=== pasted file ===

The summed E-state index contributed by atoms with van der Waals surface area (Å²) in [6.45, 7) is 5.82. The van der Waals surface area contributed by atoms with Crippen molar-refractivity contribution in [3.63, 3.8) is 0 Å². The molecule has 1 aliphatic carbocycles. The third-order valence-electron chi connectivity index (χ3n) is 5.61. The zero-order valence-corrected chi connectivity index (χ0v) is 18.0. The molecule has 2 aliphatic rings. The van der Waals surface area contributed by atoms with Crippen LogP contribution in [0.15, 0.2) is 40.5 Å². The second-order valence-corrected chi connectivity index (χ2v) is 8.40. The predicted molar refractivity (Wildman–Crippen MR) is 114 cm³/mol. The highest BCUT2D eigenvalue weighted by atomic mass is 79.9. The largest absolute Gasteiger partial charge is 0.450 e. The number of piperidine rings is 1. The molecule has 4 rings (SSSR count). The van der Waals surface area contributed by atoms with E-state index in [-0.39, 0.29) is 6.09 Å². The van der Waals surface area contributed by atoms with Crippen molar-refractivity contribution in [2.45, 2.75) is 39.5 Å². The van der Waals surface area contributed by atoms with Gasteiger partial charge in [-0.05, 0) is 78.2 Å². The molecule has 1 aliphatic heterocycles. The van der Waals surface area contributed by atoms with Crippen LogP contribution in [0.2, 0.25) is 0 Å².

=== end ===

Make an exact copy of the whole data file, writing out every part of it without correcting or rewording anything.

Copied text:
The summed E-state index contributed by atoms with van der Waals surface area (Å²) in [6.45, 7) is 5.82. The van der Waals surface area contributed by atoms with Crippen molar-refractivity contribution in [3.63, 3.8) is 0 Å². The molecule has 1 aliphatic carbocycles. The third-order valence-electron chi connectivity index (χ3n) is 5.61. The zero-order valence-corrected chi connectivity index (χ0v) is 18.0. The molecule has 2 aliphatic rings. The van der Waals surface area contributed by atoms with Crippen LogP contribution in [0.15, 0.2) is 40.5 Å². The second-order valence-corrected chi connectivity index (χ2v) is 8.40. The predicted molar refractivity (Wildman–Crippen MR) is 114 cm³/mol. The highest BCUT2D eigenvalue weighted by atomic mass is 79.9. The largest absolute Gasteiger partial charge is 0.450 e. The number of piperidine rings is 1. The molecule has 4 rings (SSSR count). The van der Waals surface area contributed by atoms with E-state index in [-0.39, 0.29) is 6.09 Å². The van der Waals surface area contributed by atoms with Crippen molar-refractivity contribution in [2.45, 2.75) is 39.5 Å². The van der Waals surface area contributed by atoms with Gasteiger partial charge in [-0.05, 0) is 78.2 Å². The molecule has 1 aliphatic heterocycles. The van der Waals surface area contributed by atoms with Crippen LogP contribution in [0.2, 0.25) is 0 Å².